The National Trust for Scotland (NTS) is calling on politicians to support the bid for the Culloden battlefield to become a world heritage site.
Culloden, near Inverness, was the site of the final battle of the Jacobite Rising, where Charles Edward Stuart’s army was defeated by a British government force under William Augustus, Duke of Cumberland.
To coincide with the battle’s 275th anniversary, NTS has published a manifesto of policies it wants Scotland’s political parties to back – including support for making the battleground a Unesco world heritage site.
Culloden would become the seventh heritage site in Scotland if the application to Unesco is successful, joining the Antonine Wall, the Heart of Neolithic Orkney, New Lanark, the Old and New Towns of Edinburgh, St Kilda and the Forth Bridge.
NTS argues that battlefields should also be included in the upcoming National Planning Framework 4 (NPF4), granting them the same protections as other historic sites such as buildings and monuments to protect them from the threat of development.
The NTS manifesto states: “Historic battlefields are hugely important for our sense of identity. They also provide us with space to remember and inform what we know about our past.
“However, they do not enjoy the same protections as other historic sites, such as Scheduled Monuments or listed buildings.
“Enhanced protections for battlefields should be included in NPF4 to prevent development occurring which has a hugely adverse effect on the sites of historic battle, and/or the landscapes in which they are situated.”
Current protections for battlefields are weaker than those governing alterations to historic monuments or listed buildings, according to the NTS.
Raoul Curtis-Machen, operations manager at Culloden battlefield, said: “Everyone wants to protect the cultural crown jewel that is Culloden battlefield, but the existing planning mechanisms are too weak.
“We averaged more than 300,000 visitors a year pre-Covid, and we work hard keep the battlefield open and accessible 24/7.
“Yet we are frequently surrounded by planning applications for developments, and we struggle to defend against them all.
“Once development takes place on or right beside the battlefield, the fragile but powerful sense of place is shattered. Surely there is a strong, clear case for stronger legal protection for sites like this?”
Diarmid Hearns, the NTS head of public policy, added: “Historic battlefields are often extensive areas in multiple ownership, which can make them more challenging to conserve.
“We think introducing management plans for these important sites – as has been done in England and in other countries – could be the way to secure them for the future.
“In the case of Culloden, a largely intact battlefield and a turning point in Scottish history, it could also be deserving of the accolade of world heritage site status.
“This would bring additional protection and a more sustainable approach to the site’s development.”
Scotland’s world heritage sites
By Ross Crae
A dual World Heritage site owned by the National Trust for Scotland, the uninhabited islands of St Kilda sit out in the Atlantic Ocean, 42 miles off Benebecula in the Western Isles.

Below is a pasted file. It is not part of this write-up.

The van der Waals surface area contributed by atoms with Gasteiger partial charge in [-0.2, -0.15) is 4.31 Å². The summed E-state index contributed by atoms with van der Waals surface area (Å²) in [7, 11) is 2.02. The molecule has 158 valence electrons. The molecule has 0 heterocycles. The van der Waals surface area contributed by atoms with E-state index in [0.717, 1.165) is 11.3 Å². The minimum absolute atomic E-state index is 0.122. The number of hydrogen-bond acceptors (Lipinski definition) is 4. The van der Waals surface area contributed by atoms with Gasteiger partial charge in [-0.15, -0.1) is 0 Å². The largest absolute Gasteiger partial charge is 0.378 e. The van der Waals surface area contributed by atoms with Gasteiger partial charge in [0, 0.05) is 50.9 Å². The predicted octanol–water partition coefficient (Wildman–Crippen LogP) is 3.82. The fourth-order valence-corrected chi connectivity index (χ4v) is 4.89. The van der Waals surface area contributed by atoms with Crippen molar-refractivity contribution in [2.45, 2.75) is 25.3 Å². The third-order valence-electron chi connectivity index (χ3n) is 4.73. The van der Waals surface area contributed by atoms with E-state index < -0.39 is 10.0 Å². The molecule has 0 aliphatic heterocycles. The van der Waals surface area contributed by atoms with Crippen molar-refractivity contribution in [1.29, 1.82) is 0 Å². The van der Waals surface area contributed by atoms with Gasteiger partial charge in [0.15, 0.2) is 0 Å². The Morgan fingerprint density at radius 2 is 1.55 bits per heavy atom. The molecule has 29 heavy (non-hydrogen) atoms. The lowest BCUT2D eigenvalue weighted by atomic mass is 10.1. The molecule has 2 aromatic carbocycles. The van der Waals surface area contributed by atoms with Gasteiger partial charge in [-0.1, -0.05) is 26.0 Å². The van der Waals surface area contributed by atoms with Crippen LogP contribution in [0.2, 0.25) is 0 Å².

The archipelago is home to nearly one million seabirds, including the UK’s largest colony of Atlantic puffins and a substantial part of the global population of storm petrels.
Nesting there too are species like fulmars, gannets, shags and Manx shearwaters.
The last full-time inhabitants evacuated in August 1930 after petitioning to be relocated due to the unsustainable living conditions.
Running across central Scotland, this marks the most northerly frontier of the Roman Empire nearly 2,000 years ago.
The wall was built for Emperor Antoninus Pius around AD 142, stretching 60km from what is now Bo’ness to Old Kilpatrick.
It was mainly made out of turf ramparts and deep ditches, alongside a number of forts.
Some of the wall survives to this day and can be visited.
HEART OF NEOLITHIC ORKNEY
The stunning landscapes of Skara Brae, Maeshowe, the Stones of Stenness and the Ring of Brodgar give incredible insights into how the people that built them lived.
The stone monuments were erected around 5,000 years ago.
The sites remaining today include domestic settlements, a tomb and stone circles.
A cotton-spinning village built in the late 18th to early 19th century on the banks of the River Clyde in Lanarkshire.
At its peak, more than 2,000 people worked there, making it one of the largest factory sites in the world.
When it was taken over by Robert Owen in the early 1800s, he improved conditions, facilities and welfare of workers, which influenced wider society.
EDINBURGH’S OLD AND NEW TOWNS
The two central parts of Scotland’s capital have contrasting and complementing characters.
More than 75% of all buildings within the World Heritage Site are listed for their architectural or historic importance.
Edinburgh’s medieval Old Town features a distinctive pattern of closes and wynds, while the New Town immortalises Georgian town planning.
THE FORTH BRIDGE
The famous railway crossing between North and South Queensferry links Edinburgh to Fife and beyond.
Completed in 1890, it was, for 27 years, the longest cantilever bridge span in the world.
An icon of industrial heritage, it still carries more than 200 trains a day.
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